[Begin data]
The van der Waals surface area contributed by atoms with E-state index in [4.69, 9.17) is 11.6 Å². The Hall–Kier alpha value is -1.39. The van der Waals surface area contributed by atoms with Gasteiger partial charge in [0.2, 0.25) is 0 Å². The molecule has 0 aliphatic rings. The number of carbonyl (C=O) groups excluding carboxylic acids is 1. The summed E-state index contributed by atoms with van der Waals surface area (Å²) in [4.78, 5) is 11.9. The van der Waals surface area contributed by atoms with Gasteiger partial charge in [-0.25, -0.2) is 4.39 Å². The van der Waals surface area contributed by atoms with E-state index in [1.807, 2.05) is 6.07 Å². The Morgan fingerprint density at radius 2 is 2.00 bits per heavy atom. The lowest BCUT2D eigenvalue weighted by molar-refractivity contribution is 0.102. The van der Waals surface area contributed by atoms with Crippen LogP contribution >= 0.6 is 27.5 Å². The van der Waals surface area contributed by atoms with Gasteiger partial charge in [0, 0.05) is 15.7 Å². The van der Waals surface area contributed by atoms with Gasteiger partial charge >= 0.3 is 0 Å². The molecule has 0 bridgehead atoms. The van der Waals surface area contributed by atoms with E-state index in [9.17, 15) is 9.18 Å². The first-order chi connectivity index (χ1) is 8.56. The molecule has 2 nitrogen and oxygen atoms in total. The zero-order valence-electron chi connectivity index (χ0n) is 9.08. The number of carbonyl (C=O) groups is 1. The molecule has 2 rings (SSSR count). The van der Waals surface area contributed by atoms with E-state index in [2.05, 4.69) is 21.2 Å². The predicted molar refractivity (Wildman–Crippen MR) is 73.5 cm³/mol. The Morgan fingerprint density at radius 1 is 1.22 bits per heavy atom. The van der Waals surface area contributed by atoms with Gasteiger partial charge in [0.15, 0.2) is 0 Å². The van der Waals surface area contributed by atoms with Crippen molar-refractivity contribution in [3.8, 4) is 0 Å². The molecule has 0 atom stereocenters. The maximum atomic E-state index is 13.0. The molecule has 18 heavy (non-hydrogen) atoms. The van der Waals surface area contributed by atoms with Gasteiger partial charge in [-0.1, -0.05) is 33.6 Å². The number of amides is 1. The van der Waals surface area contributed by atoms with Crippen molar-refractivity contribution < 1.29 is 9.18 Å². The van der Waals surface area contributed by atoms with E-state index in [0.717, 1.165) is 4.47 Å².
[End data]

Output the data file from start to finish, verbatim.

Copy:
The van der Waals surface area contributed by atoms with E-state index in [4.69, 9.17) is 11.6 Å². The Hall–Kier alpha value is -1.39. The van der Waals surface area contributed by atoms with Gasteiger partial charge in [0.2, 0.25) is 0 Å². The molecule has 0 aliphatic rings. The number of carbonyl (C=O) groups excluding carboxylic acids is 1. The summed E-state index contributed by atoms with van der Waals surface area (Å²) in [4.78, 5) is 11.9. The van der Waals surface area contributed by atoms with Gasteiger partial charge in [-0.25, -0.2) is 4.39 Å². The van der Waals surface area contributed by atoms with E-state index in [1.807, 2.05) is 6.07 Å². The Morgan fingerprint density at radius 2 is 2.00 bits per heavy atom. The lowest BCUT2D eigenvalue weighted by molar-refractivity contribution is 0.102. The van der Waals surface area contributed by atoms with Crippen LogP contribution >= 0.6 is 27.5 Å². The van der Waals surface area contributed by atoms with Gasteiger partial charge in [0, 0.05) is 15.7 Å². The van der Waals surface area contributed by atoms with Gasteiger partial charge >= 0.3 is 0 Å². The molecule has 0 bridgehead atoms. The van der Waals surface area contributed by atoms with E-state index in [9.17, 15) is 9.18 Å². The first-order chi connectivity index (χ1) is 8.56. The molecule has 2 nitrogen and oxygen atoms in total. The zero-order valence-electron chi connectivity index (χ0n) is 9.08. The number of carbonyl (C=O) groups is 1. The molecule has 2 rings (SSSR count). The van der Waals surface area contributed by atoms with E-state index in [2.05, 4.69) is 21.2 Å². The predicted molar refractivity (Wildman–Crippen MR) is 73.5 cm³/mol. The Morgan fingerprint density at radius 1 is 1.22 bits per heavy atom. The van der Waals surface area contributed by atoms with Gasteiger partial charge in [0.15, 0.2) is 0 Å². The van der Waals surface area contributed by atoms with Crippen molar-refractivity contribution in [3.8, 4) is 0 Å². The molecule has 0 atom stereocenters. The maximum atomic E-state index is 13.0. The molecule has 18 heavy (non-hydrogen) atoms. The van der Waals surface area contributed by atoms with Gasteiger partial charge in [-0.1, -0.05) is 33.6 Å². The number of amides is 1. The van der Waals surface area contributed by atoms with Crippen molar-refractivity contribution < 1.29 is 9.18 Å². The van der Waals surface area contributed by atoms with E-state index in [0.717, 1.165) is 4.47 Å².